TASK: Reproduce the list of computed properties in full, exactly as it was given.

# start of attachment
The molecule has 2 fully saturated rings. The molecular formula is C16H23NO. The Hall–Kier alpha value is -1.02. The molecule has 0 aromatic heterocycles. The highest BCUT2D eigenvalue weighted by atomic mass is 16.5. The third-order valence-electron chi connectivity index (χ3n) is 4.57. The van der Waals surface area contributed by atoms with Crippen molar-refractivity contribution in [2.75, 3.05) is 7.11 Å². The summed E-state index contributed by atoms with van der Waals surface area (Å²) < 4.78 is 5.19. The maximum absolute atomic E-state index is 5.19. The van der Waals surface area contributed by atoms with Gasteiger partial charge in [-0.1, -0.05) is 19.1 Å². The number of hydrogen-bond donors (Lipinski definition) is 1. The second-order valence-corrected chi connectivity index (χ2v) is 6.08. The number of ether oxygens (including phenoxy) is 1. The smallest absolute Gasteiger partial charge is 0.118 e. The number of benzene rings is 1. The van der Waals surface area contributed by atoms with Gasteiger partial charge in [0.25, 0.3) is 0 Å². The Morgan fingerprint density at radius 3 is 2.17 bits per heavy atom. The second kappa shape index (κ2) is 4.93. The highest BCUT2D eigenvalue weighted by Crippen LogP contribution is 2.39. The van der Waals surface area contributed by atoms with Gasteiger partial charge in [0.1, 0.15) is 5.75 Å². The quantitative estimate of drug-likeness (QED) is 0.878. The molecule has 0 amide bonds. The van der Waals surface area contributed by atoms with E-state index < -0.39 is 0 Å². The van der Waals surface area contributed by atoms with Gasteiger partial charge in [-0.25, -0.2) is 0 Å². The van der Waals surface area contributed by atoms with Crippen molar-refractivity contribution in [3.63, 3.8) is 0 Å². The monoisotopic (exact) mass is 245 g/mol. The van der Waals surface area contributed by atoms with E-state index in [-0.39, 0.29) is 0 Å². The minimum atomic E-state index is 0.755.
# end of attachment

The molecule has 2 fully saturated rings. The molecular formula is C16H23NO. The Hall–Kier alpha value is -1.02. The molecule has 0 aromatic heterocycles. The highest BCUT2D eigenvalue weighted by atomic mass is 16.5. The third-order valence-electron chi connectivity index (χ3n) is 4.57. The van der Waals surface area contributed by atoms with Crippen molar-refractivity contribution in [2.75, 3.05) is 7.11 Å². The summed E-state index contributed by atoms with van der Waals surface area (Å²) < 4.78 is 5.19. The maximum absolute atomic E-state index is 5.19. The van der Waals surface area contributed by atoms with Gasteiger partial charge in [-0.1, -0.05) is 19.1 Å². The number of hydrogen-bond donors (Lipinski definition) is 1. The second-order valence-corrected chi connectivity index (χ2v) is 6.08. The number of ether oxygens (including phenoxy) is 1. The smallest absolute Gasteiger partial charge is 0.118 e. The number of benzene rings is 1. The van der Waals surface area contributed by atoms with Gasteiger partial charge in [0.25, 0.3) is 0 Å². The Morgan fingerprint density at radius 3 is 2.17 bits per heavy atom. The second kappa shape index (κ2) is 4.93. The highest BCUT2D eigenvalue weighted by Crippen LogP contribution is 2.39. The van der Waals surface area contributed by atoms with Gasteiger partial charge in [0.1, 0.15) is 5.75 Å². The quantitative estimate of drug-likeness (QED) is 0.878. The molecule has 0 amide bonds. The van der Waals surface area contributed by atoms with E-state index < -0.39 is 0 Å². The van der Waals surface area contributed by atoms with Gasteiger partial charge in [-0.25, -0.2) is 0 Å². The van der Waals surface area contributed by atoms with Crippen molar-refractivity contribution in [3.63, 3.8) is 0 Å². The monoisotopic (exact) mass is 245 g/mol. The van der Waals surface area contributed by atoms with E-state index in [-0.39, 0.29) is 0 Å². The minimum atomic E-state index is 0.755.